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Thread: Conflict between Autosomal and M-DNA.

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    Conflict between Autosomal and M-DNA.

    A curious turn of events has placed my M-DNA and maternal autosomal test results entirely in conflict with one another.

    My M-DNA haplogroup is h-64, and every hit or near hit is concentrated almost exclusively in the British Isles (especially Ireland) or Americans with Irish ancestors. Given that my lineage on my maternal line is historically Irish, this was not at all surprising whatsoever. Indeed, I have pretty good geneaological evidence into the early 19th century that my maternal line is Irish.

    Then I went ahead and did an autosomal DNA test on my mother owing to the weird results I was getting on my own autosomal test. As it turns out, my maternal autosomal test has come back with...

    Nothing Irish at all, nor German (which is my grandmother's father's side).

    How can this be? On the mitochondrial side, I am seeing a ton of Irish, including one person who is almost certainly a distant cousin owing to her genetic difference of 0 at full M-DNA sequence. But the autosomal tests give -no credit- to this.

    I've compared my kits to my mother's and father's autosomal kits and have come up as their son on both accounts. But then my breakdown on Family Tree doesn't even match the breakdown the genetics would imply:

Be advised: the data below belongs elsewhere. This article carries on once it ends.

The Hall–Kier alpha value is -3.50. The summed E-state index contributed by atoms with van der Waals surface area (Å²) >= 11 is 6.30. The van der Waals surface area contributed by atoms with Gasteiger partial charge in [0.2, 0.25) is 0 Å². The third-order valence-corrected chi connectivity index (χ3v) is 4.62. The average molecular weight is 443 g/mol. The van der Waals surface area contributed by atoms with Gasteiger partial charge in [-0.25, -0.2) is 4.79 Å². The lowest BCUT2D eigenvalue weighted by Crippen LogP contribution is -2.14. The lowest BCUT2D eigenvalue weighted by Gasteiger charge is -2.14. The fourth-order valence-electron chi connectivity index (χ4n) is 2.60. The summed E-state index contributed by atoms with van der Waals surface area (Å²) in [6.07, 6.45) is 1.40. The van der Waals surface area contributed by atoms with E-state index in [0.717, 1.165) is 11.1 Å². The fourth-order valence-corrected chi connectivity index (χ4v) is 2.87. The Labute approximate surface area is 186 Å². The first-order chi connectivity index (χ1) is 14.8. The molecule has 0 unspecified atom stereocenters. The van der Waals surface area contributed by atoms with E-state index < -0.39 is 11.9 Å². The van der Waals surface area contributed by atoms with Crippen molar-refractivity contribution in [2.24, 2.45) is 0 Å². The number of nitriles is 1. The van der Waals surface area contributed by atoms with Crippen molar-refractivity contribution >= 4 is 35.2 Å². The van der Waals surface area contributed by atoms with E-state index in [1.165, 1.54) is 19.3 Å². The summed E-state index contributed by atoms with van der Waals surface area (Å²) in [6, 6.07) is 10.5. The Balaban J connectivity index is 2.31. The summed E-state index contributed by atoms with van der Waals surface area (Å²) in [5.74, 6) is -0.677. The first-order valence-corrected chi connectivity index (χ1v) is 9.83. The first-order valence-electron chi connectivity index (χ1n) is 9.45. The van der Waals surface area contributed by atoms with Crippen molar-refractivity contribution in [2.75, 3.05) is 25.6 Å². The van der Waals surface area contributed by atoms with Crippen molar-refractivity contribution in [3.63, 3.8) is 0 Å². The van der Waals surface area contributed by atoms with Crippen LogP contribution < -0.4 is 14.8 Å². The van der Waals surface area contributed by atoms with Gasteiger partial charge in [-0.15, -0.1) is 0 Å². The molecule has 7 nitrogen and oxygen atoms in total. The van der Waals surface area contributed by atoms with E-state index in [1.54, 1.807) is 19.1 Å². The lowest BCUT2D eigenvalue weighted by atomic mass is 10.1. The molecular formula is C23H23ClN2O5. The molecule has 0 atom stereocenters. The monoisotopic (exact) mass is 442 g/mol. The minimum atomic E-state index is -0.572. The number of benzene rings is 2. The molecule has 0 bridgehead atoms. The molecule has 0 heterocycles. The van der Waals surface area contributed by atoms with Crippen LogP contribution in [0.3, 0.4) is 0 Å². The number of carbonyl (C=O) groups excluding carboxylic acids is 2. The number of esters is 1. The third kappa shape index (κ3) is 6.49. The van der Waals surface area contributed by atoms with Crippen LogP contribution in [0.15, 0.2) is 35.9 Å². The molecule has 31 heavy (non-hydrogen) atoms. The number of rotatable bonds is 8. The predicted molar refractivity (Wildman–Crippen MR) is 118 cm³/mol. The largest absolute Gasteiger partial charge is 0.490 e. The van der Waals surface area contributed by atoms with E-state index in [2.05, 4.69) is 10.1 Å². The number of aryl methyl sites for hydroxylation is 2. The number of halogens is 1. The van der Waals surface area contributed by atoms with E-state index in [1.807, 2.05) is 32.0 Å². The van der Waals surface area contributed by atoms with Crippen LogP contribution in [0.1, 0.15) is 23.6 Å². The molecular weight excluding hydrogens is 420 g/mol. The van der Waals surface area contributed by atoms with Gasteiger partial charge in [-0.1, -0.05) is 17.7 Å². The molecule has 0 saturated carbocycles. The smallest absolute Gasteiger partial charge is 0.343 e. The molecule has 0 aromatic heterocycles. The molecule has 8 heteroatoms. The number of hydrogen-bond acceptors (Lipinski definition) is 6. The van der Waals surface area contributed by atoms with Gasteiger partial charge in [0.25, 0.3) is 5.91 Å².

Father: 73 British, 25% Westeran/Central Europe, 3% Scandinavia.


    Mother: 51% Scandinavia, 21% Southern Europe, 10% Finland, 17% Jewish diaspora


    Myself: 36.5 British, 12.5% CEntral Europe, 26.5% Scandinavia, 11.5% Southern Europe, 5% Finland, 9% Jewish dispora by my approximate calculations.

    Actual results: According to FT: Scandinavian 32%, Western and Central Europe 25%, British isles 19%, Finland and Northern Siberia 5%, Southern Europe 4%, Jewish diaspora 14%.

    I don't see how this makes sense at all.

    So I am left very, very much confused. Is this reflective of the poor accuracy of autosomal tests? Or what could be going on here?

    I am most concerned about the obvious contradiction between a maternal haplogroup that speaks to definitive Irish origins, but autosomal data that suggests no such links, and indeed, links to far flung places for which I have no geneaological connection that I know of.

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    1 members found this post helpful.
    Quote Originally Posted by JFWR View Post
    A curious turn of events has placed my M-DNA and maternal autosomal test results entirely in conflict with one another.

    My M-DNA haplogroup is h-64, and every hit or near hit is concentrated almost exclusively in the British Isles (especially Ireland) or Americans with Irish ancestors. Given that my lineage on my maternal line is historically Irish, this was not at all surprising whatsoever. Indeed, I have pretty good geneaological evidence into the early 19th century that my maternal line is Irish.

    Then I went ahead and did an autosomal DNA test on my mother owing to the weird results I was getting on my own autosomal test. As it turns out, my maternal autosomal test has come back with...

    Nothing Irish at all, nor German (which is my grandmother's father's side).